Review:

I bought this because the series title amused me, I loved the cover, and I vaguely remembered hearing good things about it. Unfortunately, it did not work for me.

It started off well enough. Vlad's life was an appealing mix of normalcy and vampiric details. He'd hang out with his friend Henry and basically do “normal 14-year-old boy” things, playing video games, talking, whatever, but mealtime was different. Henry and Vlad's aunt ate normal human food, but Vlad got bloody meat, bagged blood, or warmed-up blood in a mug. Sunblock and blood capsules hidden in the lunches his aunt made for him allowed him to go to school during the day and fake being just like any other human student.

Sunday, March 16, 2014

A Kiss of Venom (e-novella) by Hailey Edwards

A Kiss of Venom is fantasy romance, part of the Araneae Nation series. Although most of the rest of the series is published by Samhain Publishing, I believe this novella is self-published.

This review contains at least one spoiler.

Review:

I received this novella in a BookLikes giveaway run by the author. It's book 3.5 in Edwards' Araneae Nation series, which takes place in a world divided into lands of perpetual winter and lands of perpetual summer. In those lands live various clans, each with specific characteristics that define them.

A Kiss of Venom stars Nicolette. She and Maisy, her musically-gifted young daughter, have traveled to the Araneidae clan, ostensibly so that Maisy can perform at Rhys and Lourdes' first anniversary party. In reality, Nicolette has been hired to kill Pascale, Lourdes' sister (this is directly related to events in A Hint of Frost).

Having been cast out of the Araneidae clan ten years ago because she slept with Armand, Lourdes' brother and the Araneidae heir, Nicolette has little love for the clan. She has since changed her name and appearance. She has also altered Maisy's appearance, so that no one will connect her and Armand's lavender eyes – yes, this is a Secret Baby book.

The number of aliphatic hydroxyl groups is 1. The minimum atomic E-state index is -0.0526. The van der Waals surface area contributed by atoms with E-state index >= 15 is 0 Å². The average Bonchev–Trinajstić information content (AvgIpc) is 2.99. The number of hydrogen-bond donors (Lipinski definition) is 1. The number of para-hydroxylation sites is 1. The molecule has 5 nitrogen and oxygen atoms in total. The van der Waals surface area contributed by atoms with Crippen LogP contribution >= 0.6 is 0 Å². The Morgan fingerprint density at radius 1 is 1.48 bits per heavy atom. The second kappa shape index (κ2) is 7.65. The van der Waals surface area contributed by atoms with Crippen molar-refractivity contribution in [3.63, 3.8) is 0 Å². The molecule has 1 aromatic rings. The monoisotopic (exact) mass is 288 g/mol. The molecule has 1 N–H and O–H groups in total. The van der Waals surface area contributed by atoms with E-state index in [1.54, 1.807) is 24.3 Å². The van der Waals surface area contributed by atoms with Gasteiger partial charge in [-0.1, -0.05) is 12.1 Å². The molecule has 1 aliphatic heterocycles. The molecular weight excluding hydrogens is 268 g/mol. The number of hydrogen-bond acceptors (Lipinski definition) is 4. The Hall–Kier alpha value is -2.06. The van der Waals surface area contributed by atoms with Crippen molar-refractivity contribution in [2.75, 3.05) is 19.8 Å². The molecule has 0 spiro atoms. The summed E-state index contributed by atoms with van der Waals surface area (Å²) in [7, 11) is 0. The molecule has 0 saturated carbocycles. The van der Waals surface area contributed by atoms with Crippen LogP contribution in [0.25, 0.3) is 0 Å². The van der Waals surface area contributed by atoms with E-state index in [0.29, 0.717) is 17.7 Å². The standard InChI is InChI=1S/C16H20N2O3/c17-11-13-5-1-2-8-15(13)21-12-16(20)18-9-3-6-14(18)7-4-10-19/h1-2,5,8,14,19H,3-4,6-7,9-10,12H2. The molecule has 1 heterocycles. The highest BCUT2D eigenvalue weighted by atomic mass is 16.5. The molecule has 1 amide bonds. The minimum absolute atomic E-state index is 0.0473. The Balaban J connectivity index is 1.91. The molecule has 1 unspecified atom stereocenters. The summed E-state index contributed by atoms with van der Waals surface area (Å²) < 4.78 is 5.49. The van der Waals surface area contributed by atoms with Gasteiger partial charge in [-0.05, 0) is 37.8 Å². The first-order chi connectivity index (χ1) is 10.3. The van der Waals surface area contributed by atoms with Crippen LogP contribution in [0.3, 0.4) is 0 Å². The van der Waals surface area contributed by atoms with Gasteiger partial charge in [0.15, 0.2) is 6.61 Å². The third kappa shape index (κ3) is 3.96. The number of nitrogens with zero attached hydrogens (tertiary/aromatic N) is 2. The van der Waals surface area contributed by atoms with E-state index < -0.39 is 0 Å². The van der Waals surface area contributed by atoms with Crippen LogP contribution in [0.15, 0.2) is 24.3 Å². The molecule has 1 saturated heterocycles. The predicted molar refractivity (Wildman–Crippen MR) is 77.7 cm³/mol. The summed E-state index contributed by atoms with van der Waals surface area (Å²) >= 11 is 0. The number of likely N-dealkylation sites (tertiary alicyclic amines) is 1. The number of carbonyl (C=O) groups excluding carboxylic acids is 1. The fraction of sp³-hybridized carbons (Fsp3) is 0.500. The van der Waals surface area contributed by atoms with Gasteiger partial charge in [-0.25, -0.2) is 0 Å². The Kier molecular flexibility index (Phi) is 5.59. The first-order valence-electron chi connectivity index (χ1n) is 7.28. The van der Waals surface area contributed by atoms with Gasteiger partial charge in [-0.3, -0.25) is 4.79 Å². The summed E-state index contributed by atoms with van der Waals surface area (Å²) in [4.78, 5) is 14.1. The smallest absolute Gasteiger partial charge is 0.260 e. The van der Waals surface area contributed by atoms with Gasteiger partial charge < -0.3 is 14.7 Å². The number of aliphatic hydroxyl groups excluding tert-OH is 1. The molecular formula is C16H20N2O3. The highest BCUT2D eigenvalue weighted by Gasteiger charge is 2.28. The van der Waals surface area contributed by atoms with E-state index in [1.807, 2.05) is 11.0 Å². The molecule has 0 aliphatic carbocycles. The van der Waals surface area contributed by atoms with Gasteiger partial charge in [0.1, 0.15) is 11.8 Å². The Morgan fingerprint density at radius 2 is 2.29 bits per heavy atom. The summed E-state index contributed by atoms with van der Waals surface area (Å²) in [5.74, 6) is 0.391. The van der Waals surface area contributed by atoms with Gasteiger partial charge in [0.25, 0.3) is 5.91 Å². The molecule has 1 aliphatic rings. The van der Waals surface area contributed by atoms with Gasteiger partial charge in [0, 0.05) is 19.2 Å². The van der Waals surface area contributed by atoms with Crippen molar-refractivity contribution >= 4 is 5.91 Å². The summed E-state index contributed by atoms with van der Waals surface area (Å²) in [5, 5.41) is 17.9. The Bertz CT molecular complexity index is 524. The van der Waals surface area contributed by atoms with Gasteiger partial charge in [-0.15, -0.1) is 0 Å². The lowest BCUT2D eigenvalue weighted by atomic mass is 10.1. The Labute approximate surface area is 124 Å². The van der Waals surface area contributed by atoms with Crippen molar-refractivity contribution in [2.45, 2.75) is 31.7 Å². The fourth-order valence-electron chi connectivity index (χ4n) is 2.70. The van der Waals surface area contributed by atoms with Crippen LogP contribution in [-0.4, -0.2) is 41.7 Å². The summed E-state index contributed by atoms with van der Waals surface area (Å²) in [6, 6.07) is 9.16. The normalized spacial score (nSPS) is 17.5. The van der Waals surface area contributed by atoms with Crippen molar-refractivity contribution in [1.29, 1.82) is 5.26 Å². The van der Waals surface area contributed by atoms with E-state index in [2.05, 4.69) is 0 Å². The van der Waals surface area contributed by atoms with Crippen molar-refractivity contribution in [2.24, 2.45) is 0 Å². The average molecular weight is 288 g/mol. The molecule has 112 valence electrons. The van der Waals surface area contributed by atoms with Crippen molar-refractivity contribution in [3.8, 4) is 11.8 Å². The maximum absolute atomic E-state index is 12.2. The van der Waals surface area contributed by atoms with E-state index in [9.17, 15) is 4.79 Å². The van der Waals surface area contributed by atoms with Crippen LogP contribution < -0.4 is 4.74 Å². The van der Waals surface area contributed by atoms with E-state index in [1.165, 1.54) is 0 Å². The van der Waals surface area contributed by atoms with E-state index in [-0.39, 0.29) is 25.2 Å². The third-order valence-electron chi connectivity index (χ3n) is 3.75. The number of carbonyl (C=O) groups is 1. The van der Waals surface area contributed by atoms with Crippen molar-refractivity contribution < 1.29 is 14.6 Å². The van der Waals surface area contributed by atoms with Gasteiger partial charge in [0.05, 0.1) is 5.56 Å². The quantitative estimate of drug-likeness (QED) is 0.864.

Saturday, March 15, 2014

Cinderella: Ninja Warrior (book) by Maureen McGowan

Cinderella: Ninja Warrior is a fairy tale retelling with “choose your own adventure” aspects.

This post contains some spoilers.

Review:

I first spotted this in a used bookstore. I considered buying it (Cinderella + ninja warrior = YAY!), but after I saw that it was a “choose your own adventure” book, I opted to get it from the library instead.

I'll get this out of the way right now: this was a huge disappointment as a “choose your own adventure” book. Despite there being eight possible routes, there was only one ending – every choice eventually led to the exact same chapter 9. Also, readers could only make choices at three points in the story.

All right, moving on. Cinderella's mother, who was a powerful wizard, died giving birth to her. Several years later, her father married another woman and promptly died, leaving Cinderella at the mercy of her stepmother and her two stepsisters, Gwendolyn and Agatha. Cinderella's stepmother is also a powerful wizard, one who desperately wants to get her hands on Cinderella's mother's wand. She keeps an eye on Cinderella, in case the girl knows where it is, and, to be safe, turns Cinderella into a prisoner. Magic keeps Cinderella trapped in the basement, except when her housekeeping skills are needed.

Cinderella doesn't plan to stay a prisoner forever. Her cat, Max, found a book for her called Way of the Warrior, and she has been secretly practicing ninja skills ever since. Her ninja training has even unlocked some of the magical ability she inherited from her mother. When Ty, a handsome royal messenger, arrives at her stepmother's doorstep with news of a royal ball, Cinderella cautiously begins to hope that she might be able to leave the house for a bit and maybe find an opportunity to escape. She becomes even more excited when she learns that there will be a magic competition. The winner will receive training from the royal wizard himself.

Diabolik Lovers (anime TV series), via Crunchyroll

Diabolik Lovers is listed in several places as being a supernatural romance series and is based on an otome game. I consider it to be horror rather than romance. As a romance, it is awful. But more on that later.

This post contains spoilers.

Synopsis: